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The Graham F Smith autobiography “Speak Up, Reach Out. A Life to Reckon With” (2015, Wakefield) is a good read for comrades who lived the times and lessons to be debated for new comrades, labour historians, unionists, educators and the general public.
We discover “wonderful stories, rich in humanity and with keen analysis of local and international political struggles and social reform from the 1940’s to 1980’s.”
THE MASSES MAKE HISTORY WORKERS WRITE HISTORY
The names of kings and warlords are handed down in manuscripts and in books to after generations, but few ever think of the great and humble army whose sweat and blood are mingled with the concrete and bricks as surely as if the walls were built over a framework of human flesh.
This will remain unhonoured and unsung till workers write the histories that are taught in our schools.
– Charlie Sullivan (1926) who held the first ticket in the Shearers Union at Wagga Wagga in 1886.
My review of these stories brings back fond times of a close union activist, political comrade, teacher and a friend.
Graham is in that gentlemen breed of non-sectarian communist organisers wise in bringing together left unity. Graham is active in the South Australian Communist Party of Australia. He is an optimistic educator and teacher union activist.
“Speak Up, Reach Out does not provide answers to the petty discriminations that Graham experienced. Rather it recounts the achievements of a profoundly dignified and humble man who refused to be defined by the hostile environment in which he found himself.”
From 1981, Graham is active in the Coalition for Nuclear Disarmament and People for Peace and this is decisive. He builds Palm Sunday rallies and the organisation is hard work and in 1985 15,000 attend and everyone agrees with Graham that marchers at the front stop, move to the left and right and welcome the organisations struggling for peace and against nuclear war.
In 1985 he assists a blockade of at Roxby Downs, “without uranium you can’t make atom bombs.” He works with CANE and CND and tells of his duties, such as the water cart for the protest camp. Graham relates anti-uranium and anti-Nurungar issues amongst the unions and “in doing so, strengthen both movements, the peace movement and the union movement.” From 1983 to 1987 he helps organise May Day marches and annual dinners.
I was Assistant Secretary of the United Trades and Labor Council of South Australia UTLC at the time and I like his account as a SA Institute of Teachers SAIT delegate affiliating to the UTLC in 1983. At first teacher delegates “made a deliberate decision to do it quietly, sit and listen, learn from other delegations…We soon realized we had a contribution in education – the upgrading of education for working class girls and boys; in regard to the significance and importance of the public sector in the total economy and in relation to the social wage, those publicly provided services and benefits enjoyed by all. And taking up issues related to the circumstance of women.” He reminds me that the UTLC eventually sets up child-care for Friday night Council meetings. SAIT delegates link “education into the general demands of the trade union movement. …and, with the PSA Public Service Union and nurses union raise the question of public sector funding much more sharply…” such as to oppose the Liberals’ Premier Olsen privatisations. Graham works for SAIT to take a collective democratic approach. “I have seen a lot of individualism in unions, which I think fails to tap the strength and contribution which members can make to the life and being of the union.”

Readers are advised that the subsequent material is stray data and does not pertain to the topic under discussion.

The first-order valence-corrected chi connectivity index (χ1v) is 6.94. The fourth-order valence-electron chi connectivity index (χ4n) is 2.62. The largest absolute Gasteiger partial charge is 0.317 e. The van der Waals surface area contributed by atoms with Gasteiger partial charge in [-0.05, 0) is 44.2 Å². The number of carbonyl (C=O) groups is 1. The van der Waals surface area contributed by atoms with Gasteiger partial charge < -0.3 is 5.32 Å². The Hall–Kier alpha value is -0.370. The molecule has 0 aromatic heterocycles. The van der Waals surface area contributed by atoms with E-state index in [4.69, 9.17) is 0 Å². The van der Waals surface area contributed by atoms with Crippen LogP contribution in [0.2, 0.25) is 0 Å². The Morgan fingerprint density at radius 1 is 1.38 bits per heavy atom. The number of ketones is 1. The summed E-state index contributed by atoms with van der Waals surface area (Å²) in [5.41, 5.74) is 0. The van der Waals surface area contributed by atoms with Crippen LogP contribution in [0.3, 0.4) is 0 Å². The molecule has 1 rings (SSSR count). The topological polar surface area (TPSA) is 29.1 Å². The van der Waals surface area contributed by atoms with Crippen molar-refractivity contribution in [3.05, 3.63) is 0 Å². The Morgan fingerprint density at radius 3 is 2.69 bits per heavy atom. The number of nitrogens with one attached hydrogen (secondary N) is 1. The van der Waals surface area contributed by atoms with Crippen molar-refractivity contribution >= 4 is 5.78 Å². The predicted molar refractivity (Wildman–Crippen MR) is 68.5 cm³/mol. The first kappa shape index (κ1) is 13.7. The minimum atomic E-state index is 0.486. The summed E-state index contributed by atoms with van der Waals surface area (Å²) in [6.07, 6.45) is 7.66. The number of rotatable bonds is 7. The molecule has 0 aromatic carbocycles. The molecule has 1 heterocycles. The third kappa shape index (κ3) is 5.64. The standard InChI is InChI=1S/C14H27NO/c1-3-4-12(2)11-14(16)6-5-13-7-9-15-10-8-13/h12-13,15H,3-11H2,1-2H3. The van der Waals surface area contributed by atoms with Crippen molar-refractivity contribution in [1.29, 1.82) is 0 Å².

Graham comments on UTLC solidarity on international issues. “There were very good resolutions passed and messages of solidarity often expressed and visiting speakers were heard from liberation struggles throughout the world. But it struck me that what was missing was good follow up to the speeches and resolutions. …Not much was done with follow up initiates.” He devotes time on the UTLC Peace and International standing committee. “In January 1984 I participated in the first Eureka Work brigade to Cuba.” In 1987, the UTLC sends Graham to the Philippines International Solidarity KMU May Day celebrations – the first time. On his return, he educates unionists on Philippine workers’ political and economic challenges.
Graham recounts the story of his legendary organising the Eddie Funde tour for the ANC African National Congress in 1987. He organises Eddie speaking to workers in railway workshops, electricity workers, building sites and in country regions with the Timber Workers in the South-East, Food Preservers in the Riverland, Metal Workers and Seamen in Port Pirie, Whyalla and Port Augusta. Eddie meets Christians in the anti-apartheid movement, the Uniting Church and Catholic Church. Meetings are with women’s groups, such as the Women’s Trade Union network.
“Whenever I see Eddie now, he always comments that this was one of his most effective tours in Australia, because he felt that he was really reaching out to people who wanted and needed to know about the struggle in South Africa, and who were very supportive of that struggle of the people for liberation and freedom.” I am in a group photo with Eddie.
On the SA CPA Executive and later on the National Committee, Graham reflects on the world communist debates and changes in the CPA. These started for his generation with Khrushev’s speech against Stalin, Hungary in 1956 and Czechoslovakia in 1968. The 1969-71 split sees in SA more SPA union delegates than CPA to the UTLC, “a period of shakeout of the socialist forces in Australia,” but despite the political acrimony he remains friends. “I’ve often wondered whether the split could have been avoided …and the Soviet question was a shadow question…The real questions were feminism, workers control, drugs and homosexuality. There were also differences about the nature of the Party – whether it should be a ghetto organization shut in by a conspiratorial view of the world or an open, interactive party deeply involved in the mass movements. …The real questions of substance were to do with the New Left perceptions of the nature of the socialist revolution being linked with more traditional forms of working class policies and organization, and how to relate to one’s attitude to the Soviet Union was actually the shadow question…. we are in Australia still working through an identification of our own position as a socialist movement. “ He makes his arguments. “Young people want to do it their own way. I understand that. I don’t want to be acting in a paternalistic fashion.”